Speared sea turtle makes full recovery – Splinter will return to her ocean home on Friday

Speared sea turtle makes full recovery – Splinter will return to her ocean home on Friday - A turtle sitting on a table - Turtle
Veterinarian Dr. Doug Mader performed emergency surgery at the Turtle Hospital in Marathon to remove a spear from Splinter the green sea turtle, who has made a full recovery. A $25,000 reward is being offered for information leading to the arrest of those responsible for shooting the protected turtle with a spear gun and leaving her tangled in line in waters off Key Largo. THE TURTLE HOSPITAL/Contributed

Splinter’s going home. The 150-pound green sea turtle that had been shot with a spear and become entangled in trap line made a full recovery at The Turtle Hospital in Marathon. Splinter will be released to the ocean Friday at Higgs Beach in Key West.

A recreational boater rescued the turtle on Sept. 7 off Key Largo. The boater noticed the turtle in distress with a spear sticking out of its neck and tangled in line. She radioed for help and Florida Fish and Wildlife Conservation Commission Officers Jorge Larios and Michael Jansen responded and brought the turtle aboard their boat.

The FWC officers headed for shore at John Pennekamp Coral Reef State Park, where turtle rehabilitation specialist Olivia Carlile met them and stabilized the turtle before taking it to the Turtle Hospital in Marathon.

Veterinarian Dr. Doug Mader used an endoscope to evaluate the 3-foot-long spear’s location inside the turtle before performing emergency surgery to remove it.

Treatment at the Turtle Hospital included endoscopy, surgery to remove the spear, wound care with natural honey, broad spectrum antibiotics, vitamins and fluids, and a healthy diet of natural sea grass, green vegetables and seafood. 

Speared sea turtle makes full recovery – Splinter will return to her ocean home on Friday - Turtle
A composite image of several separate x-rays shows the 3-foot-long spear that impaled Splinter, a 150-pound green sea turtle that was rescued on Sept. 7 off Key Largo. THE TURTLE HOSPITAL/Contributed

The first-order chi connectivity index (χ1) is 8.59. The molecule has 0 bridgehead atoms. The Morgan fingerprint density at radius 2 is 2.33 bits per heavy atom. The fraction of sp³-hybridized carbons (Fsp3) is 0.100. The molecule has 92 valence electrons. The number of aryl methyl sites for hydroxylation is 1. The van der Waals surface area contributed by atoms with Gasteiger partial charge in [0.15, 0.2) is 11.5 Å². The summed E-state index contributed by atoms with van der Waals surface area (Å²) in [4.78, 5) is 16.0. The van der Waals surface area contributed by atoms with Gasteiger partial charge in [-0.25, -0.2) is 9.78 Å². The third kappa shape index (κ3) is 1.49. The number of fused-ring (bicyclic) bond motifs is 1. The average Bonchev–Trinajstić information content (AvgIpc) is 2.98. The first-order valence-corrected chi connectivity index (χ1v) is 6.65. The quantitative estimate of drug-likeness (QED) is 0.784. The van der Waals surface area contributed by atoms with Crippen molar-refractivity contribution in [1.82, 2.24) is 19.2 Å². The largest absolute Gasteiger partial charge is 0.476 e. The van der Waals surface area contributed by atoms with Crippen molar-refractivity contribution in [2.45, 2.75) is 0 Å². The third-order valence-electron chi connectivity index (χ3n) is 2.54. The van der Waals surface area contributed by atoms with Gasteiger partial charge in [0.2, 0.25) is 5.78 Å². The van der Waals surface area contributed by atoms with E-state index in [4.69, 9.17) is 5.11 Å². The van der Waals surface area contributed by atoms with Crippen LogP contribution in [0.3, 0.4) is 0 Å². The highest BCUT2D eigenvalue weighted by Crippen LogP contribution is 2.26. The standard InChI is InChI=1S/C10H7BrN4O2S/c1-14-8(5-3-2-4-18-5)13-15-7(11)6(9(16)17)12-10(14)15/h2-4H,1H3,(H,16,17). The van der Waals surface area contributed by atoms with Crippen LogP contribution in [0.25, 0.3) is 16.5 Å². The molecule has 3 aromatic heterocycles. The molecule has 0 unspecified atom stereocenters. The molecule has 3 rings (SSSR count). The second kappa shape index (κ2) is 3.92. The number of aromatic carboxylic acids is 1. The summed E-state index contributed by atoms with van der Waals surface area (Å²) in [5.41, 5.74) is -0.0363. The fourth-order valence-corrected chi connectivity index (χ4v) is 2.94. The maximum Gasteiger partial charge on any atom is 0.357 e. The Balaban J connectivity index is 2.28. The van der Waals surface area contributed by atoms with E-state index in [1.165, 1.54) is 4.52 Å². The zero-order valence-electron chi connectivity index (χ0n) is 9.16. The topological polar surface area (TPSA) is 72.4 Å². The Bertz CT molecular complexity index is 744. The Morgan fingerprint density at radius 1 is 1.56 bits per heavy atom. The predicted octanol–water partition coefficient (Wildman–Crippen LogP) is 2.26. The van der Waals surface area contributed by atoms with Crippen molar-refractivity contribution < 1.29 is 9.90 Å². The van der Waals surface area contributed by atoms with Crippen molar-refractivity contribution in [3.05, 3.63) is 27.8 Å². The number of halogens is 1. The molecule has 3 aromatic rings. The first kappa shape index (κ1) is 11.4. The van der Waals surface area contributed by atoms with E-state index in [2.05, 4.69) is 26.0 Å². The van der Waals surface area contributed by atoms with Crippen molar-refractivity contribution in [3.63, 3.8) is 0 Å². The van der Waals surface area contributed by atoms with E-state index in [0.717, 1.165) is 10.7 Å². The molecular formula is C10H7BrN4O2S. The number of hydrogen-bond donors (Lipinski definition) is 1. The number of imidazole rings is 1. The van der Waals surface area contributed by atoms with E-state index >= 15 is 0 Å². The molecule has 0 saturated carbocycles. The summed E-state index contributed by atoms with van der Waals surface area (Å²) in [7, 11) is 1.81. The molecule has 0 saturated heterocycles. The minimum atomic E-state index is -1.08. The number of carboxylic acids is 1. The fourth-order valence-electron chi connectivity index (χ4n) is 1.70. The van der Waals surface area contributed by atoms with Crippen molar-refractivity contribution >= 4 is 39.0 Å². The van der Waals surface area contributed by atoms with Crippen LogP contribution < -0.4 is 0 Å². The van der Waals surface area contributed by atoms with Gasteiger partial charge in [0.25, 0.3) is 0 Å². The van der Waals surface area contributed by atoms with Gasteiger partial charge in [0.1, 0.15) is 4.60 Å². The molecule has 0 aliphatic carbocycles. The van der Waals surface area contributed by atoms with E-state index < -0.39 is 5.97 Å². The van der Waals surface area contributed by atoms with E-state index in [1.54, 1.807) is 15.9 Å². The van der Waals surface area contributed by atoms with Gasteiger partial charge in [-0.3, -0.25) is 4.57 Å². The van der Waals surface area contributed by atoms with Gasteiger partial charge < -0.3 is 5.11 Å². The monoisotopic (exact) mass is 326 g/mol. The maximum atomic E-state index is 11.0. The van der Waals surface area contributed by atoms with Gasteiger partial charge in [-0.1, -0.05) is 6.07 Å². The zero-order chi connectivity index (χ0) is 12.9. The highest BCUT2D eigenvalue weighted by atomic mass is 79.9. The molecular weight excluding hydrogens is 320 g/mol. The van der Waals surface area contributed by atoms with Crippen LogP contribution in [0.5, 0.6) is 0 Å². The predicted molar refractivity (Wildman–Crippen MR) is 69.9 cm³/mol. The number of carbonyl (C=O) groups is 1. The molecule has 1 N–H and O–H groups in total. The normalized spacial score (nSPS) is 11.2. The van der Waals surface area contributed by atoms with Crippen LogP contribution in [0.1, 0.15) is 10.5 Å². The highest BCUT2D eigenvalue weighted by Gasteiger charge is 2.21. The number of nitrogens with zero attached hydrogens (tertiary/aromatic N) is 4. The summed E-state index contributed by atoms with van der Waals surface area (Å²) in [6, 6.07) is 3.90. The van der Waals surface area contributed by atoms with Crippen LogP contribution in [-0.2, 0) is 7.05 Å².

“Splinter,” as the turtle came to be called, was the second sea turtle found impaled with a spear this summer. The first, which was discovered in June in Biscayne National Park with a spear in its head, did not survive. Detectives and authorities are working to find the people responsible for these horrific acts and are asking for the public’s help.

“It’s highly unlikely this was an accident,” said Turtle Hospital manager Bette Zirkelbach, “as the turtle has an injury on its plastron that looks like someone tried to spear her on her underside.”

All species of sea turtles in and around the United States are listed as threatened or endangered. They are protected under the Endangered Species Act of 1973 and Florida’s Marine Turtle Protection Act. The person(s) responsible for these acts could face civil penalties or criminal charges resulting in large fines and prison time.

Richie Moretti, founder of the Turtle Hospital and current chairman of its board, has offered a $5,000 reward for information leading to the arrest and conviction of the person(s) who speared Splinter. A group of Key West businesses has added $20,000, bringing the total reward to $25,000. Call 305-743-2552 with information. Callers may remain anonymous.

The Turtle Hospital ambulance will arrive with Splinter at 9 a.m. Friday, Nov. 1 at Higgs Beach, behind Salute Restaurant in Key West. She will be released to the ocean at 9:30 a.m.

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